Mary DiNunzio perched on the edge of her chair at counsel table, looking as jittery as she felt. Mary wasn’t the only lawyer nervous about making court appearances, but she was one of the few who would admit it. The modern courtroom had muted slate rugs, sleek black pews, and no windows to leap from, undoubtedly designed to prevent prisoners from committing suicide. Nobody cared if the lawyers committed suicide.
The emergency hearing was about to start. Bennie was conferring with the deputy at the dais, flanked by the royal-blue flag of the Commonwealth of Pennsylvania and an American flag with a gaudy yellow fringe. Courtroom personnel with plastic ID badges were pulling over a separate defense counsel table. The assistant district attorney, Dorsey Hilliard, drummed dark fingers on the prosecutor’s table, his head shaved to a bumpy polish and glistening brown, wrinkling into a bullish neck. Aluminum crutches rested on the floor at his feet, their elbow cups stacked like spoons, but it was almost as if they belonged to someone else, since Hilliard looked muscular and strong in a suit of custom pinstripes. The prosecutor had a reputation as one of the toughest in the city, and Mary fidgeted in her seat. ANYWHERE BUT HERE, LORD, she wrote on her legal pad. NOT INCLUDING THE OFFICE. OR LAW SCHOOL. She stopped writing when Bennie strode toward her and sat down at counsel table.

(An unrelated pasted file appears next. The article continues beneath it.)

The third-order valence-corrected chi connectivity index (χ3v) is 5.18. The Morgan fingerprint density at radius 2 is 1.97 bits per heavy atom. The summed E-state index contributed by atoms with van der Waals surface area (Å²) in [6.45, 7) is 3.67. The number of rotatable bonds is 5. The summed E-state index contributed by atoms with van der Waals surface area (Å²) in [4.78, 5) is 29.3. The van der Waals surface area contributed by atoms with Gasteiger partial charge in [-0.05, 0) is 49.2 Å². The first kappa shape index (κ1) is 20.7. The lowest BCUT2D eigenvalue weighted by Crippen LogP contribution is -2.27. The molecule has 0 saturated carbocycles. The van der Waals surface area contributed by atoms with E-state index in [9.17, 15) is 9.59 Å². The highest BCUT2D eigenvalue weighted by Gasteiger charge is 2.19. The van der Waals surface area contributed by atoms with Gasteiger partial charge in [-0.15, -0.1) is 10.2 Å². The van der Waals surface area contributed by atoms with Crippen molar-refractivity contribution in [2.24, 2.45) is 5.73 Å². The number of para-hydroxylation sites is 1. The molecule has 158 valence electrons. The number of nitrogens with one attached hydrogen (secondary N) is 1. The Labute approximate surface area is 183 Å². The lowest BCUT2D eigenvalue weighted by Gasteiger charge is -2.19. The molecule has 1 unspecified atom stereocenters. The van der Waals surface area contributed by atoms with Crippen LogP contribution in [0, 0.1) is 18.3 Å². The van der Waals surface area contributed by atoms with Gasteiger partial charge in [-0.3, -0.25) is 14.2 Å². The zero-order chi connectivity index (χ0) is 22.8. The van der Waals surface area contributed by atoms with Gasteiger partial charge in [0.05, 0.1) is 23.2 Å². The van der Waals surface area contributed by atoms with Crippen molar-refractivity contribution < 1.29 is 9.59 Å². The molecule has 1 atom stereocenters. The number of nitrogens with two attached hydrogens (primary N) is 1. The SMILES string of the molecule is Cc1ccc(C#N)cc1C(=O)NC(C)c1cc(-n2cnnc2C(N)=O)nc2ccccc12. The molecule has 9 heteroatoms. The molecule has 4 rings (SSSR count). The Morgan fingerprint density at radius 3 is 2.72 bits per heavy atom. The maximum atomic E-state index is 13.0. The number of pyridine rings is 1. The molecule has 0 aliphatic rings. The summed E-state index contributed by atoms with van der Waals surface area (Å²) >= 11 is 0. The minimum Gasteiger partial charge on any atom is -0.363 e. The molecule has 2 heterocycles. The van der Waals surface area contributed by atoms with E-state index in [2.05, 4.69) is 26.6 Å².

“This ought to be exciting,” Bennie whispered.
“Can’t wait,” Mary said, forcing a smile. I’d rather set my hair on fire.
“All rise for the Honorable Harrison J. Guthrie, presiding,” called the deputy. The lawyers stood as Judge Guthrie entered from a small door, ascended the dais with some effort, and settled his wizened frame into a high-backed leather chair. His head was a wispy white cap and his face bore the refined yet craggy lines of a patrician and an accomplished sailor. His blue eyes shone bright behind tortoise-shell reading glasses and his trademark red tartan bow tie perched like a plaid butterfly at the neck of his black robes.
“Ms. Rosato,” Judge Guthrie said, his voice firm despite his age, “you have requested an emergency hearing, and the Court has granted your request. As I recall, you don’t usually make such requests frivolously.”
“Thank you, Your Honor,” Bennie said, pleased. She rose to her feet, recalling the last time she had been before Guthrie. The Robinson case, in which a cop had beaten a small-time drug dealer, apparently for thrills. The judge’s healthy damage award had drawn substantial criticism, though it was the right result. “I would like to enter my appearance in this matter, Your Honor.”
“A rather perfunctory chore, Ms. Rosato.”
“Usually, Your Honor. However, former defense counsel has refused to accede, even though the defendant wishes to retain me. I therefore find myself forced to seek resolution of this matter by the Court.”